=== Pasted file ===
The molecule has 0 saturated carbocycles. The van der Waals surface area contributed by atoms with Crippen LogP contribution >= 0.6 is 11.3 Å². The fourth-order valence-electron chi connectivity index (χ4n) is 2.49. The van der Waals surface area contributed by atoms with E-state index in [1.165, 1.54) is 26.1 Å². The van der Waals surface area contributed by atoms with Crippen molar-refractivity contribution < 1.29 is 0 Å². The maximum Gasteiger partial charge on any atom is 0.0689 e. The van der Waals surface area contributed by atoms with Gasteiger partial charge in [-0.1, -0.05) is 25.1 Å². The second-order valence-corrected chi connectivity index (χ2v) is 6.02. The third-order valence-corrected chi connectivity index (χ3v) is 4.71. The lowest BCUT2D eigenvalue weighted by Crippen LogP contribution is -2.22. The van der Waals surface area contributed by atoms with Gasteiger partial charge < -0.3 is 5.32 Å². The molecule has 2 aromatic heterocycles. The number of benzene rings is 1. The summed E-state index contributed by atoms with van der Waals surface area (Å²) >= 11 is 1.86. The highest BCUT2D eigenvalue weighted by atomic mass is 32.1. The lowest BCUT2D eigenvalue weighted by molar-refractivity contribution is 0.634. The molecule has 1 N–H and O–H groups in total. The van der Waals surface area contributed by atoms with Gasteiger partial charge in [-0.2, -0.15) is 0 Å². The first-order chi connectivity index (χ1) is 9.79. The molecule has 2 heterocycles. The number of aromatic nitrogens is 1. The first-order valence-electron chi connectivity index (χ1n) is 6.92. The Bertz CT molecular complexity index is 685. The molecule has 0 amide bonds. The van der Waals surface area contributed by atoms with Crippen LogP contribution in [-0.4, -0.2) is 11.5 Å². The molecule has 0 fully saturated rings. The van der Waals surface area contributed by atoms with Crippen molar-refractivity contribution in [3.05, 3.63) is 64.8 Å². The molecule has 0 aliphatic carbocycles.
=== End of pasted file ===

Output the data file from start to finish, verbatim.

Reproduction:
The molecule has 0 saturated carbocycles. The van der Waals surface area contributed by atoms with Crippen LogP contribution >= 0.6 is 11.3 Å². The fourth-order valence-electron chi connectivity index (χ4n) is 2.49. The van der Waals surface area contributed by atoms with E-state index in [1.165, 1.54) is 26.1 Å². The van der Waals surface area contributed by atoms with Crippen molar-refractivity contribution < 1.29 is 0 Å². The maximum Gasteiger partial charge on any atom is 0.0689 e. The van der Waals surface area contributed by atoms with Gasteiger partial charge in [-0.1, -0.05) is 25.1 Å². The second-order valence-corrected chi connectivity index (χ2v) is 6.02. The third-order valence-corrected chi connectivity index (χ3v) is 4.71. The lowest BCUT2D eigenvalue weighted by Crippen LogP contribution is -2.22. The van der Waals surface area contributed by atoms with Gasteiger partial charge < -0.3 is 5.32 Å². The molecule has 2 aromatic heterocycles. The number of benzene rings is 1. The summed E-state index contributed by atoms with van der Waals surface area (Å²) >= 11 is 1.86. The highest BCUT2D eigenvalue weighted by atomic mass is 32.1. The lowest BCUT2D eigenvalue weighted by molar-refractivity contribution is 0.634. The molecule has 1 N–H and O–H groups in total. The van der Waals surface area contributed by atoms with Gasteiger partial charge in [-0.2, -0.15) is 0 Å². The first-order chi connectivity index (χ1) is 9.79. The molecule has 2 heterocycles. The number of aromatic nitrogens is 1. The first-order valence-electron chi connectivity index (χ1n) is 6.92. The Bertz CT molecular complexity index is 685. The molecule has 0 amide bonds. The van der Waals surface area contributed by atoms with Crippen LogP contribution in [-0.4, -0.2) is 11.5 Å². The molecule has 0 fully saturated rings. The van der Waals surface area contributed by atoms with Crippen molar-refractivity contribution in [3.05, 3.63) is 64.8 Å². The molecule has 0 aliphatic carbocycles.